03/28/2013 2:45PM

Jay Hovdey: Tagg looks down Kentucky Derby trail again

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Barbara D. Livingston
Trainer Barclay Tagg aboard Funny Cide in 2008.

Ten years ago Barclay Tagg was accused of showing dangerous signs of Kentucky Derby fever for having the gall to publicly suggest that a New York-bred gelding who had never won in open company and had lost every start as a 3-year-old still had the right stuff to be a contender on the first Saturday in May.

That Barclay, what a kidder.

Turns out Tagg was right, and then some. Funny Cide, the gelding in question, won the 2003 Kentucky Derby and the Preakness before finishing third in the Belmont Stakes, while taking both the game and his blue-collar Sackatoga Stable owners on a wild Triple Crown ride.

“It was a great time,” Tagg said this week, while on the road in Florida. “We’ve come close a couple times since. I just wish we could do it again.”

To that end, Tagg will send out Charles Fipke’s homebred Indy’s Illusion against heavyweights Orb, Itsmyluckyday, and Shanghai Bobby on Saturday in the $1 million Florida Derby at Gulfstream Park. On paper, it might appear that Tagg is bringing a slingshot to a gunfight – Indy’s Illusion is 1 for 6 with two seconds and a third – but the trainer has seen enough from the colt to believe there’s a good horse in there trying to get out.

[DERBY WATCH: Top 20 Kentucky Derby contenders with odds and video]

“He doesn’t show me some of the things I’d like to see just yet,” Tagg said. “But fortunately I’ve been able to get six races in him already. There’s one thing I always have in the back of my mind: 3-year-olds change so much between January and June of their 3-year-old year. Sometimes dramatically. You see horses jump up and win the Belmont that weren’t even ready to run in the Derby. Look at Northern Dancer, a May 27 foal. He was essentially a 2-year-old when he won the Derby and the Preakness.”

Indy’s Illusion won a maiden race in the Saratoga mud last summer, beating Florida Derby entrant Frac Daddy in the process. After that the Tagg colt split the field in a strung-out Remsen, finishing a distant fifth with Overanalyze, Normandy Invasion, and Delhomme clustered together at the line. The fact that those three have yet to distinguish themselves as 3-year-olds has poisoned the Remsen as a key race, so maybe it’s just as well Indy’s Illusion declined to take it seriously.

“I was very disappointed in that Remsen race of his,” Tagg said. “He ran terrible, really, just never got into it at all. In one way he’s kind of laid-back, but he can also be nervous. He just hasn’t quite figured out what we want of him yet. Even though he’s raced six times he doesn’t know why.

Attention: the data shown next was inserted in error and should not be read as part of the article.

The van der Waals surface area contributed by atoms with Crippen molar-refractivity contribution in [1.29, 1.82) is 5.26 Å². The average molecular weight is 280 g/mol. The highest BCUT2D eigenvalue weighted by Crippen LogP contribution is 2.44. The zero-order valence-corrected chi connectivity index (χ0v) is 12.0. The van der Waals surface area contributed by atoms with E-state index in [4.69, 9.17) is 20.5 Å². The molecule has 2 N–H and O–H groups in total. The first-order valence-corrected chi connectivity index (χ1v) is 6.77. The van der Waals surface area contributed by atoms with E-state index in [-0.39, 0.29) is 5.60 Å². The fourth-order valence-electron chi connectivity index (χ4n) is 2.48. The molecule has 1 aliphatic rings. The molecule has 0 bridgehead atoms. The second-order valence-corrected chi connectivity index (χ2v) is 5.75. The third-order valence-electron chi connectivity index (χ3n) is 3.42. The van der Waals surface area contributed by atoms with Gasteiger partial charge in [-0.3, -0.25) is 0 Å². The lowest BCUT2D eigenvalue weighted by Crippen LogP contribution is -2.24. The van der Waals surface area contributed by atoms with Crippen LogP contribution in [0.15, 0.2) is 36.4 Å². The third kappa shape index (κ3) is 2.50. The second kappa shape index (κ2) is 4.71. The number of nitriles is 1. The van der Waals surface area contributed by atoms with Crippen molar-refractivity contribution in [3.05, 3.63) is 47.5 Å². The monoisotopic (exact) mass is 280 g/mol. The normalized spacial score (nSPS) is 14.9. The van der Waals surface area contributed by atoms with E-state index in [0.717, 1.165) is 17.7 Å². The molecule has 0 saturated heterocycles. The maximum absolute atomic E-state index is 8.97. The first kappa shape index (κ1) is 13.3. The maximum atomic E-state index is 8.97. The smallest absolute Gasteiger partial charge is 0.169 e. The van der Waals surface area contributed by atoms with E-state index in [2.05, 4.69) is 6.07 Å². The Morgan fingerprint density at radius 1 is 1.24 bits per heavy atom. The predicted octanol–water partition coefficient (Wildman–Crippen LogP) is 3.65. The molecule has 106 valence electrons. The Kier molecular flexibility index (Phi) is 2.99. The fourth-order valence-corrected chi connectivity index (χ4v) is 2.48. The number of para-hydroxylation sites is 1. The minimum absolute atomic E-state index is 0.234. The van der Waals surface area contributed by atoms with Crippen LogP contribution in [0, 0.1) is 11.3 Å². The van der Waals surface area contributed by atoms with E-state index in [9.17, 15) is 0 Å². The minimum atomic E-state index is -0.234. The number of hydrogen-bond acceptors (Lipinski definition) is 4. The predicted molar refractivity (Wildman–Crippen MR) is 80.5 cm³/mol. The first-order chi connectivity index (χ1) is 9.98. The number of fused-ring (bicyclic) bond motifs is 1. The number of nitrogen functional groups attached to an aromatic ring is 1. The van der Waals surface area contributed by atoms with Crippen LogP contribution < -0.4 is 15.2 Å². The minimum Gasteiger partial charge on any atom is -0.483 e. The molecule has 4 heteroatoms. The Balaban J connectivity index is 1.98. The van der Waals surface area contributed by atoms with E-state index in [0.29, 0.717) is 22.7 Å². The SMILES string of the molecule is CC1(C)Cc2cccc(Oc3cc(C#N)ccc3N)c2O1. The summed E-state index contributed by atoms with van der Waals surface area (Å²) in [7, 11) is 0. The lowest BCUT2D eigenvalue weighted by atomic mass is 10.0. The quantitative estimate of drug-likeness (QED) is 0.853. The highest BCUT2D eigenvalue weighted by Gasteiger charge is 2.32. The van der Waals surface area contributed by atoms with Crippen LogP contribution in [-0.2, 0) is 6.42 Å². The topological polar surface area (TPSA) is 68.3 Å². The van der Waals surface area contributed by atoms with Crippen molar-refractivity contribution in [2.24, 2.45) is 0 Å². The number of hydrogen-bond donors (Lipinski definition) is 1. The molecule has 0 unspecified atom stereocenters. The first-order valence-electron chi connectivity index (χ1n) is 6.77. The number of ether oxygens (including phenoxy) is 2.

“But in his behalf, he’s a lovely mover, and he’s a long, narrow horse, built like a sharp knife,” Tagg added. “I’ve gotten to like him, he just doesn’t give me the feeling he’s a powerhouse colt yet, which you need to be for the Triple Crown. But every day he changes in the right direction, and you see a different 3-year-old stepping forward every week.”

Through the first four months of 2003 there was no real unifying Derby theme, other than the fact Bobby Frankel was loaded with Empire Maker and Peace Rules. Funny Cide never ducked a tough race but never quite broke out of the crowd. He finished fifth in the Holy Bull, third to Peace Rules in the Louisiana Derby (moved to second on a DQ), and then was a close second to Empire Maker in the Wood Memorial.

“The press was beating me to death about him being just a sprinter, or a miler at best,” recalled Tagg, who read way too many newspapers for his own good. “But he just showed me so much in the morning. He was so powerful, nice and sound, and extremely fast, too. We never had much doubt he was a mile-and-a-quarter horse. But you can’t convince people of that. You just have to do it. He sure peaked at the right time, I’ll tell you that.”

Empire Maker went favored in the Derby to Funny Cide’s 12-1, but at the line it was Funny Cide by a length and three-quarters over Empire Maker. Peace Rules finished third.

For most trainers, their days with a Derby winner are numbered from the moment they enter the Churchill Downs winner’s enclosure. Tagg, on the other hand, was able to enjoy Funny Cide as a racehorse until the summer of 2007, when he went out a winner in a stakes for New York-breds at Finger Lakes. It was a long way from the glory of Derby Day, but as far as Tagg was concerned Funny Cide was still the one and only.

“He was pretty unique, that horse,” Tagg said. “Really something else. I saw him last fall at the Kentucky Horse Park, and he’s got it pretty nice there in the Hall of Champions. He looks a picture, maybe a little bit fat, but they put a muzzle on him sometimes to keep him from hogging too much. There’s a lot going there, too, which is great for him because he loves to just stand and stare. He can hear a camera click a hundred yards away.”

Funny Cide was Tagg’s first Kentucky Derby starter, which was amazing enough, and winning the race put him on a list some of America’s greatest trainers have never made, including Allen Jerkens, Ron McAnally, Frank Whiteley, Bobby Frankel, John Nerud, Elliott Burch, Richard Mandella, Bill Mott, and Bob Wheeler. This year, Hall of Famers Shug McGaughey (Orb) and Jerry Hollendorfer (Hear the Ghost), as well as the respected veteran Eddie Plesa (Itsmyluckyday) appear ready to break through. Tagg says more power to them.

“It’s kind of an exciting time,” Tagg said. “I’m just glad to have one that’s shown potential. It might be he’s just not ready to do it all this spring and he’ll be a Travers horse. I don’t know, but at least we’ll know a lot more on Saturday.”